15. Blue Funk/Heavy D
The Heavster didn't make this one for the ladies who loved Keith Sweat and Bobby Brown. Blue Funk, with production from Pete Rock, DJ Premier, was for the heads. Classic material.

16. Sex Packets/Digital Underground
The closest any hip-hop group got to the conviction and spirit of P-Funk. Shock G came with dual identities, tales of fictitious sex drugs and everything on the one. I still have my ticket stub from Gutfest '89.

17. Outkast/Aquemini
Hip-Hop's most consistent duo proved they were here to stay with their third solid release. The ultimate Oukast record is tainted only by the ungroovable "Mamacita."

18. Brand Nubian/One For All
Politics, religion and social commentary over phat loops and inspired production. Puba, Derek X and Lord Jamar's relaxed deliveries made making a classic look real easy.

19. Eric B & Rakim/Follow the Leader
Rakim's verbal dexterity grew more complex on their second album. The instrumental tracks, a rap rarity these days, were needed to digest Ra's vigorous wordplay and furious styles.

20. Run-DMC/Raising Hell
This record is so full of timeless tracks, it sounds like a compilation of hits. Raising Hell was a landmark moment for hip hop, after "Walk This Way," there could be no turning back.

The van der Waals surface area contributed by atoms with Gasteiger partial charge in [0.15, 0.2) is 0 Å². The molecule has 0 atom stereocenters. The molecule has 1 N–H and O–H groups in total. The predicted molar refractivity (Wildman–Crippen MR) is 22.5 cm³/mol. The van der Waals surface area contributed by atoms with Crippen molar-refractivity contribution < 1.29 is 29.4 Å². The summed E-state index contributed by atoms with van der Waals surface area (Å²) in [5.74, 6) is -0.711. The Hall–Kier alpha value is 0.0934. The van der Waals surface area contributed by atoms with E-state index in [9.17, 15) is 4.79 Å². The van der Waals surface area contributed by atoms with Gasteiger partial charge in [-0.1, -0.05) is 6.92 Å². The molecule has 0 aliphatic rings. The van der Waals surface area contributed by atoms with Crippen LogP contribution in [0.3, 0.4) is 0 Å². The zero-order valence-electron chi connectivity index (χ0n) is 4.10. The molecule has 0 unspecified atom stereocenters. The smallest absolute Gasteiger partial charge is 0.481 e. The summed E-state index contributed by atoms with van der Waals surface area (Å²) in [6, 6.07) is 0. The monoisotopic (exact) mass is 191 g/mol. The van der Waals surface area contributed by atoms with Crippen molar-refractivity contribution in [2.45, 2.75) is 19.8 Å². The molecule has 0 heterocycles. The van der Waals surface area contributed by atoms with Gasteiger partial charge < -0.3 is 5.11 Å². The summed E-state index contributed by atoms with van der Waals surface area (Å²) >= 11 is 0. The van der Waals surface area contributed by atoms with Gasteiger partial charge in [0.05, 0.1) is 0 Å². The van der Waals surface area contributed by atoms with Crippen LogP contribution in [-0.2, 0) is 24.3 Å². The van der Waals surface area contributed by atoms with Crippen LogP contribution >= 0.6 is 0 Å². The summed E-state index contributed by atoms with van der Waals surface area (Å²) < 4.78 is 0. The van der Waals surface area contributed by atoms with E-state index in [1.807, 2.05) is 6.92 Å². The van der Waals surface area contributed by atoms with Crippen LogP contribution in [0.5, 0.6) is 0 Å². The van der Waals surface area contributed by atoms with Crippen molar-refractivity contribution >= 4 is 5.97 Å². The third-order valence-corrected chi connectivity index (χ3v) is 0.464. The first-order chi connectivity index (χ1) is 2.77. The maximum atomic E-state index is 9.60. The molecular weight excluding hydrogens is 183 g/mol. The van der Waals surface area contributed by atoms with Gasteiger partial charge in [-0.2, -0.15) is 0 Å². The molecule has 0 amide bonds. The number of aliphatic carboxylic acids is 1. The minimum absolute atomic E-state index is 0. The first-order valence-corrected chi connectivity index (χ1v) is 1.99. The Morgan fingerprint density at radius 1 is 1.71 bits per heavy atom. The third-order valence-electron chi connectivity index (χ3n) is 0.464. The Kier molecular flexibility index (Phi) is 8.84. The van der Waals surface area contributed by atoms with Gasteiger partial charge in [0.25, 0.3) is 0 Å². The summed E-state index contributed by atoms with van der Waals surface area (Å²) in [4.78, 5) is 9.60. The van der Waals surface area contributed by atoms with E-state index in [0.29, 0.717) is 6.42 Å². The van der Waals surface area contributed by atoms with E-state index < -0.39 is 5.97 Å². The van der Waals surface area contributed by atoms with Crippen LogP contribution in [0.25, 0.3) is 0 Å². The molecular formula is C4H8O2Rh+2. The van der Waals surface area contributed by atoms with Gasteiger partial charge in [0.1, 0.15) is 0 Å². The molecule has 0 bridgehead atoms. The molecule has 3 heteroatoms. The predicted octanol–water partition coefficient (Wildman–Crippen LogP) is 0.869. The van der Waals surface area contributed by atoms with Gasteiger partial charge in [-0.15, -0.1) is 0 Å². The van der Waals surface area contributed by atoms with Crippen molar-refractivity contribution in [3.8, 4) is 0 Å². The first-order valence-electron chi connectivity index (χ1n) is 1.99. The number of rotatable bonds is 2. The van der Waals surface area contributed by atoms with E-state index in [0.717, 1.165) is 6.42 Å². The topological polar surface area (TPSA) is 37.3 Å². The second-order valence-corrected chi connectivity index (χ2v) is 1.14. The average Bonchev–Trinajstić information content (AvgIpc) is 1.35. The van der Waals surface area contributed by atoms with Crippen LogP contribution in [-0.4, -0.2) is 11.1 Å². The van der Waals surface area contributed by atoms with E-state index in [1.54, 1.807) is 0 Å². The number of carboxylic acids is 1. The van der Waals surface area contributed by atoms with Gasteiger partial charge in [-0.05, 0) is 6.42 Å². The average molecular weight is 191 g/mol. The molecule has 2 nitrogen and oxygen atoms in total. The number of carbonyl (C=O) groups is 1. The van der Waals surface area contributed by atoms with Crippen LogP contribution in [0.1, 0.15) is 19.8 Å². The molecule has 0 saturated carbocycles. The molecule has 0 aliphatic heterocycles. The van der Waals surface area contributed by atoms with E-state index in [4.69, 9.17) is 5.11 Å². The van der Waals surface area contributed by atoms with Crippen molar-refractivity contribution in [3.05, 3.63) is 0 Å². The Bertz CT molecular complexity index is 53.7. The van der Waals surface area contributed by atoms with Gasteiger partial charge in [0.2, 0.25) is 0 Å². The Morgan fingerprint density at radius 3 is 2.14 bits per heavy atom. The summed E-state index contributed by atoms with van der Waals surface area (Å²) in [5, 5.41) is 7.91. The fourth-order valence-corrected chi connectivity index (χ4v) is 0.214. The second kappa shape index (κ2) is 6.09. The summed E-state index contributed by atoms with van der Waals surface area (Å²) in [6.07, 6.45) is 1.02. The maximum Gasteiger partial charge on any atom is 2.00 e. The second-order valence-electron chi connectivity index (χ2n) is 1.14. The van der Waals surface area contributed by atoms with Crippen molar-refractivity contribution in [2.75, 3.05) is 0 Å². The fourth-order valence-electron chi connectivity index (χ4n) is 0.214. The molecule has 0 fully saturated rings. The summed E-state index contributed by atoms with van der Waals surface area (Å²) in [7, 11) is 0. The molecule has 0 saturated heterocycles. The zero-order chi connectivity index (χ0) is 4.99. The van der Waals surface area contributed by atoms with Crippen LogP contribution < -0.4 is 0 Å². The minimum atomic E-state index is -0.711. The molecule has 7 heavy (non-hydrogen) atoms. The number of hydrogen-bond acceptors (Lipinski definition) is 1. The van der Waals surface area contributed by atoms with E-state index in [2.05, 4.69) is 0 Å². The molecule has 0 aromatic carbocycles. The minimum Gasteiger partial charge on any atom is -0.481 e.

21. The Notorious B.I.G./Ready to Die
Radio friendly hip hop with a street edge from Brooklyn's finest. This record would be the blueprint for any rapper dreaming of commercial success. But nobody could do it like Biggie.

22. Dr. Dre/The Chronic
The Doctor prescribed a heavy dose of funk, replaying the sounds of soul hits interspersed with the original voices. Rhymes from Snoop Dogg and humor from the D.O.C. made this operation a success. Dre created a professional reputation with this record that remains unshakable. However, his personal reputation ... let's just say were it not for Dre, the would be no DBC.

23. Pharcyde/Bizarre Ride II the Pharcyde
The Pharcyde rapped songs about lost love, regret, drugs and ya mama. J Swift's production on this record was jazz-influenced by it's samples and spontaneity. It was the roller coaster ride the record cover promised, thrilling from end to end.

24. Redman/Whut? Thee Album
Redman introduced the WTFF factor to hip hop. He steered clear of preset categories of rap music and created a lane for himself, with fearless approach to making songs. He even freaked in Korean.

25. A Tribe Called Quest/The Low End Theory
The promise of "People's Instinctive Travel ..." was fufilled on this release. The sounds were sparse, yet more effective and integral to the work as a whole. Phife came into his own as Q-Tip continued to perform at the top of his game.

Anyone surprised?

Wednesday, August 15, 2007

Redman: Exploited on TV

Reggie Noble lit up the Phono Booth during his second visit to the store in 1995, in more ways than one. He kept things moving fast, but my capable co-host Dre was up for the challenge.

Enjoy Redman at his illest, as he critiques the music industry, explains his idea of success and ridicules our audio equipment.

P.S.The microphone used in this interview went on to bigger and better things.